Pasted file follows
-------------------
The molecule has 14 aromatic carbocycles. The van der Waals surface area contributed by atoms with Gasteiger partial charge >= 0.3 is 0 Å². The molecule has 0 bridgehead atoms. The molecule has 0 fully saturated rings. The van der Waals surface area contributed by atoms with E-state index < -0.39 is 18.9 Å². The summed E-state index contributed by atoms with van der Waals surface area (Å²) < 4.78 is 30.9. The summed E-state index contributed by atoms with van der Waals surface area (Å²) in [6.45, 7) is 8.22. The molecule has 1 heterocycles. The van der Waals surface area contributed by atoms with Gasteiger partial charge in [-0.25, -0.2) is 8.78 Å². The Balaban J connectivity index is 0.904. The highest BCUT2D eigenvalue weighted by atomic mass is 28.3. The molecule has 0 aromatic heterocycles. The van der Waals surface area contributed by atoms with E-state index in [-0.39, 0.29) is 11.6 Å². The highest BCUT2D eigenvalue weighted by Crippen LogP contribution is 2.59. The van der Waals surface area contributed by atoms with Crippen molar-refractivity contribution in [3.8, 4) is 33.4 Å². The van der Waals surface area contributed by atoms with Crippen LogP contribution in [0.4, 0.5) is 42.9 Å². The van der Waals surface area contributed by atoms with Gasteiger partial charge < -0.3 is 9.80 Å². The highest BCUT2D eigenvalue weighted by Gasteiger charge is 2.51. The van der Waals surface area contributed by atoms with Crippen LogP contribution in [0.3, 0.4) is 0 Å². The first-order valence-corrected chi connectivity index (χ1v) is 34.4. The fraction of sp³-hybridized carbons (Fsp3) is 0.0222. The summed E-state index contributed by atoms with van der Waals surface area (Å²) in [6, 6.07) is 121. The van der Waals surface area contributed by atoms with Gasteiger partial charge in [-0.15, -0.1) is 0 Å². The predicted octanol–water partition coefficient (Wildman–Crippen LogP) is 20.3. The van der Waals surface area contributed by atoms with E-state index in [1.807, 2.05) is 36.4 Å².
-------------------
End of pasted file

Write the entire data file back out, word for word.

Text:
The molecule has 14 aromatic carbocycles. The van der Waals surface area contributed by atoms with Gasteiger partial charge >= 0.3 is 0 Å². The molecule has 0 bridgehead atoms. The molecule has 0 fully saturated rings. The van der Waals surface area contributed by atoms with E-state index < -0.39 is 18.9 Å². The summed E-state index contributed by atoms with van der Waals surface area (Å²) < 4.78 is 30.9. The summed E-state index contributed by atoms with van der Waals surface area (Å²) in [6.45, 7) is 8.22. The molecule has 1 heterocycles. The van der Waals surface area contributed by atoms with Gasteiger partial charge in [-0.25, -0.2) is 8.78 Å². The Balaban J connectivity index is 0.904. The highest BCUT2D eigenvalue weighted by atomic mass is 28.3. The molecule has 0 aromatic heterocycles. The van der Waals surface area contributed by atoms with E-state index in [-0.39, 0.29) is 11.6 Å². The highest BCUT2D eigenvalue weighted by Crippen LogP contribution is 2.59. The van der Waals surface area contributed by atoms with Crippen molar-refractivity contribution in [3.8, 4) is 33.4 Å². The van der Waals surface area contributed by atoms with Crippen LogP contribution in [0.4, 0.5) is 42.9 Å². The van der Waals surface area contributed by atoms with Gasteiger partial charge < -0.3 is 9.80 Å². The highest BCUT2D eigenvalue weighted by Gasteiger charge is 2.51. The van der Waals surface area contributed by atoms with Crippen LogP contribution in [0.3, 0.4) is 0 Å². The first-order valence-corrected chi connectivity index (χ1v) is 34.4. The fraction of sp³-hybridized carbons (Fsp3) is 0.0222. The summed E-state index contributed by atoms with van der Waals surface area (Å²) in [6, 6.07) is 121. The van der Waals surface area contributed by atoms with Gasteiger partial charge in [-0.15, -0.1) is 0 Å². The predicted octanol–water partition coefficient (Wildman–Crippen LogP) is 20.3. The van der Waals surface area contributed by atoms with E-state index in [1.807, 2.05) is 36.4 Å².